If you have a teen, you’ve witnessed their strong need to be connected with their phones at all times. In fact, the Pew Research Center reports that 56 percent of teens feel anxiety, loneliness, and are generally upset when they don’t have immediate access to their cellphones. So what happens when you confiscate their phone, or if they just want to hide what they’re doing on the internet?
Simple: Teens are using burner phones.
“If the child is still posting, even after a phone has been taken away, then they are accessing their accounts via a different device, probably a friend’s phone or, even possibly, a burner,” says Diana Graber, the author of Raising Humans in a Digital World: Helping Kids Build a Healthy Relationship with Technology.
How Are Kids Getting Burner Phones?
Also known as a “trap phone,” burner phones don’t only exist in action movies. In fact, they’re very easy to purchase at major department stores like Walmart, and through phone network stores like T-Mobile. Phones can be purchased in-store with no questions asked. Teens can choose between prepaid versions or pay-as-you-go phones.
Burners can’t be traced like a traditional phone. They don’t normally have a phone number, but they can connect to wifi and access the internet.
For tech-savvy as teenagers, activating a disposable phone is simple. Turn it on, insert the SIM card, activate it online or by a toll-free number, and provide the required information like a pin and activation code.
How to Know if Your Child Has a Burner Phone
As Graber tells Parentology, “Rather than trying to determine if your child has acquired a burner phone, it is more effective for parents to check in on their child’s social media accounts directly,” advises Graber. That said, if the teen is savvy enough to use a burner phone, they may have social media accounts you don’t know about.
Lisa Ringel, admin for San Diego Internet Crimes Against Children (SDICAC), recommends watching for behavior changes. “Look for signs such as your teen not asking for their phone back or not being very concerned about the consequence of no phone,” she tells Parentology. “Although these don’t always indicate something else may be going on, they are red flags.” If you notice an unknown phone using your home wifi connection, that is another good indicator.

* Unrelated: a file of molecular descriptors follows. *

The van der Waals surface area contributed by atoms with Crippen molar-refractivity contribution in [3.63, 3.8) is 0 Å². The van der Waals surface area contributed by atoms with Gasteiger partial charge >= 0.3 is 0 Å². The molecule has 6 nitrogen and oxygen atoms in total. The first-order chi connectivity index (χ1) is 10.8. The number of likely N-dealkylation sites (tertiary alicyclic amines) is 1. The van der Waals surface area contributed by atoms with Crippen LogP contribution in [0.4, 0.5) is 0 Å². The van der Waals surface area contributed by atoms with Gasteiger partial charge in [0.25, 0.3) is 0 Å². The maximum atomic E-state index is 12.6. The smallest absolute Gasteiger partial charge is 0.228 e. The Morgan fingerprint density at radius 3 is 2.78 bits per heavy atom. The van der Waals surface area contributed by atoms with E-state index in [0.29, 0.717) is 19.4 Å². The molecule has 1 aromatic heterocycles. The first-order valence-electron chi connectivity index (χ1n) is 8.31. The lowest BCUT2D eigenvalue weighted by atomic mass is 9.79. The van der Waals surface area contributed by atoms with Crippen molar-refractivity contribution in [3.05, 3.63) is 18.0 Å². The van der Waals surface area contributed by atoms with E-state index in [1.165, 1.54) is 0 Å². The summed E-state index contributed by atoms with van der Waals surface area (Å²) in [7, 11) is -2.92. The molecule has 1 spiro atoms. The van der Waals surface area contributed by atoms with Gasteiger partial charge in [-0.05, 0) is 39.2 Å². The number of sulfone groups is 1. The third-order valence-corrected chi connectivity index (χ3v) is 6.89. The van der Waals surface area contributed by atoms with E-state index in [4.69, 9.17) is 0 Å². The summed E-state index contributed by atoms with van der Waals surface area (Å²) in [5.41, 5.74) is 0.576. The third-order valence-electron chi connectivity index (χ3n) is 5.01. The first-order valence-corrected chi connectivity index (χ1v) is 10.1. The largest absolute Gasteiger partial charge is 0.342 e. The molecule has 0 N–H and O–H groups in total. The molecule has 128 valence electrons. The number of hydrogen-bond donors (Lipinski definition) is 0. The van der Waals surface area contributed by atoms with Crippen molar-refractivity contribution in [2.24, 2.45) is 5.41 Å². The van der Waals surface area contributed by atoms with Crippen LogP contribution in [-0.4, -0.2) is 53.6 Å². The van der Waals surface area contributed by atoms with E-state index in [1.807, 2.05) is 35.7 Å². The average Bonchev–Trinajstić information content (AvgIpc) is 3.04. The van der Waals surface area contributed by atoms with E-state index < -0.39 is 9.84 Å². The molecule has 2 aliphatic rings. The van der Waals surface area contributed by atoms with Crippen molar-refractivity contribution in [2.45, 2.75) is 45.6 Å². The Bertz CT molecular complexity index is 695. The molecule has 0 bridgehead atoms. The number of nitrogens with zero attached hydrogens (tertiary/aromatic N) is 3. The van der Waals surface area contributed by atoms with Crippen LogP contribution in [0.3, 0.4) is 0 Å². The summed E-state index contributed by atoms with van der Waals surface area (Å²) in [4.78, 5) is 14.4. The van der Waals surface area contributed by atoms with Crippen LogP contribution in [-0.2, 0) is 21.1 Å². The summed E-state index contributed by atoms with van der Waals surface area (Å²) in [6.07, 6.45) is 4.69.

How to Stop Teens from Using Burner Phones
Anyone with money can buy a cheap burner phone. And, since many teens have part-time jobs or an allowance, it’s difficult to stop them. Experts say that prevention is the key.
Building agency in children — giving them free choice but then making clear connections between the choice and its outcome — is vital. Good communication, established expectations, and potential outcomes of bad behavior are all on the table when having a discussion with your child. “Taking the phone away rarely works,” says Garber. Even so, most parents resort to this tactic in hopes of deterring unwanted behavior from happening again, but letting kids be a part of the tech discussion can help.
Besides communication, receiving an education in digital literacy can help. Let kids see the cons of posting inappropriate content and spending too much time online. It’s also important for kids to see their parents modeling good behavior.
As parenting expert Rachel Simmons told Good Morning America, the parent’s actions are the best lesson for kids. “If we want our teenagers to use social media wisely, we have to use it wisely in front of them, too.”